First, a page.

Future of mining?
These concerns about the supply of critical minerals for the transition have become serious enough that they are now a talking point for climate deniers, who use the fear of shortages to argue that climate goals cannot be met without severe economic disruption. Though rooted in reality, this is a disingenuous argument: not only is it ill-motivated, but it ignores the basic economics of commodity supply and demand.
Most people understand that in times of shortage, prices rise in order to allocate supply: if lithium is scarce, you will have to pay more to get your hands on it. But rising prices have a more important economic function: they call forth additional supply. That has already happened in the case of lithium, for example, where past price spikes prompted companies in Australia to open new lithium mines, so that Australia is now supplying almost half the world market.8 If prices continue to signal a shortage, we would expect more new lithium mines to come into production, though it will certainly take time. Lithium is sufficiently abundant in the Earth’s crust that there is no theoretical barrier to meeting future demand. As the graphic below shows, the potential future demand for lithium is far smaller by volume than some of the metals we already mine at scale.
Figure 22: Metals we mined in 2022, in kilotonnes
Source: USGS and the IEA
High prices and shortages also create a powerful incentive for substitution of one material for another, and so do concerns about social welfare. Estimates of future cobalt demand have come down sharply, for example, as companies concerned about the situation in the Congo have figured out how to reduce or eliminate the cobalt required for their car batteries.
We are cautiously optimistic about the future supply of critical minerals for one more reason: the price gyrations in these markets are calling forth not just new supply, but new technology to help us augment that supply. One way of producing lithium is to extract it from brines in huge evaporation ponds, a slow and dirty technique. But several companies are working on modernised methods that could recover the lithium more quickly, and recover more of it. Similarly with copper, a new technique appears to allow the metal to be recovered from mine tailings that were previously treated as waste. If they live up to their promise, these approaches could deliver meaningful increases in the supply of critical minerals.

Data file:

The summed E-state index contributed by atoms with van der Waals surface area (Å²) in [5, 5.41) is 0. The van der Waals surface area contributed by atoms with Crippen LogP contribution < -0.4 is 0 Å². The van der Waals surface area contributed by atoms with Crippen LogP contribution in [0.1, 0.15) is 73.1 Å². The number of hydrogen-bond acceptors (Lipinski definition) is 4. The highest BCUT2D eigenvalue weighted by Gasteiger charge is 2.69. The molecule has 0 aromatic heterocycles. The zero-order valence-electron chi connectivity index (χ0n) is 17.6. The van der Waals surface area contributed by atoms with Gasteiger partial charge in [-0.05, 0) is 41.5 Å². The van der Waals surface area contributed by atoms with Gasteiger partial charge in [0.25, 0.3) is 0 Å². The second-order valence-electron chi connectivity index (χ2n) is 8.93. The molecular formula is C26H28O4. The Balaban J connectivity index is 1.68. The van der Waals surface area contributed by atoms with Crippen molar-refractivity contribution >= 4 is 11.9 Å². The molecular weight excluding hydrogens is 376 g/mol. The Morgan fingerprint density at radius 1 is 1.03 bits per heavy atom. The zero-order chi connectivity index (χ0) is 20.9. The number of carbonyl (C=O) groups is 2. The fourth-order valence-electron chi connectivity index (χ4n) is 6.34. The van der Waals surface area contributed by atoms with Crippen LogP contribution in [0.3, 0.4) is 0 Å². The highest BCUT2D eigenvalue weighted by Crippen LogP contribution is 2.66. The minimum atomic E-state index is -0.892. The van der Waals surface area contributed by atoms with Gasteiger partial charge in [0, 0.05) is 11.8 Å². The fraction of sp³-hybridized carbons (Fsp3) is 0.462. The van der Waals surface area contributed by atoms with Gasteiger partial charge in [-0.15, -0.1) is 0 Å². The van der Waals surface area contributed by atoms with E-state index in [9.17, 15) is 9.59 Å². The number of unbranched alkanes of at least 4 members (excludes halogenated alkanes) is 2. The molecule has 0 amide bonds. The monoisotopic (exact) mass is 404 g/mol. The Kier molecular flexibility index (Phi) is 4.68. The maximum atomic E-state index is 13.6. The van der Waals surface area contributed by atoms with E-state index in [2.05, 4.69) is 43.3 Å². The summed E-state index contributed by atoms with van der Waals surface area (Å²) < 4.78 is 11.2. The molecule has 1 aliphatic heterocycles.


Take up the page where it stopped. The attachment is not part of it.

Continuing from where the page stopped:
Lithium mining in Chile
We may well be in for some rocky years as companies struggle to meet the fast-rising demand for these metals. We are likely to see temporary blips in the long-term trend of declining costs for electric vehicles, and possibly other technologies too. But economic history suggests the supply problem can and will be solved. We hope, this time, it will be solved with due regard for the rights of the people from whose lands these minerals will have to be extracted, and with due consideration for the welfare of the workers.
We also think as the global fleet of electric vehicles grows, battery recycling needs to become a critical priority. As we have seen in other markets, it can be tricky to get the economics of recycling to work, and doing so may require specific public policies, like the disposal fees already imposed on conventional car batteries. Do we need a disposal fee on electric-car batteries, paid up front by the first buyer of the car, with that stream of cash going to support the operations of battery recyclers? The time to figure this out is now.
While the electrification of the car fleet is proceeding apace, it is less clear how society can tackle emissions from other forms of transportation. Batteries are improving fast enough that heavy lorries may yield to electrification, though some experts believe running them on hydrogen may be the easier path forward. Battery-powered planes are under development, but are likely to be useful only for short trips. Cutting the emissions from longer plane journeys will almost certainly involve sustainable aviation fuel, essentially a form of jet fuel made by methods that limit emissions. Yet again, the difficulty is cost: sustainable jet fuel today is several times as expensive as conventional fuel. But airlines are beginning to commit to using limited amounts of it, in hopes of sparking an industrial scale-up that drives the cost down. Ammonia, which can be made from green hydrogen, may turn out to be the fuel of choice for global shipping. A.P. Moller-Maersk, the huge Danish shipping conglomerate, is already pursuing that approach.
On the ground, public policies designed to cut vehicle emissions have focused heavily on electrification of transport. But everyone needs to recognise that electric cars and buses are not a magic answer. If we simply substitute an excessive number of cars on the roads with an excessive number of electric cars, we will still have congested cities, extravagant waste of metals and plastics, and many other problems. Electric cars do not even eliminate all harmful emissions at the point of use: some of the most damaging particles in the air come from brake and tyre wear, and because electric cars are heavier than conventional cars, those problems could even get worse.
Figure 23: Transport emissions, 2022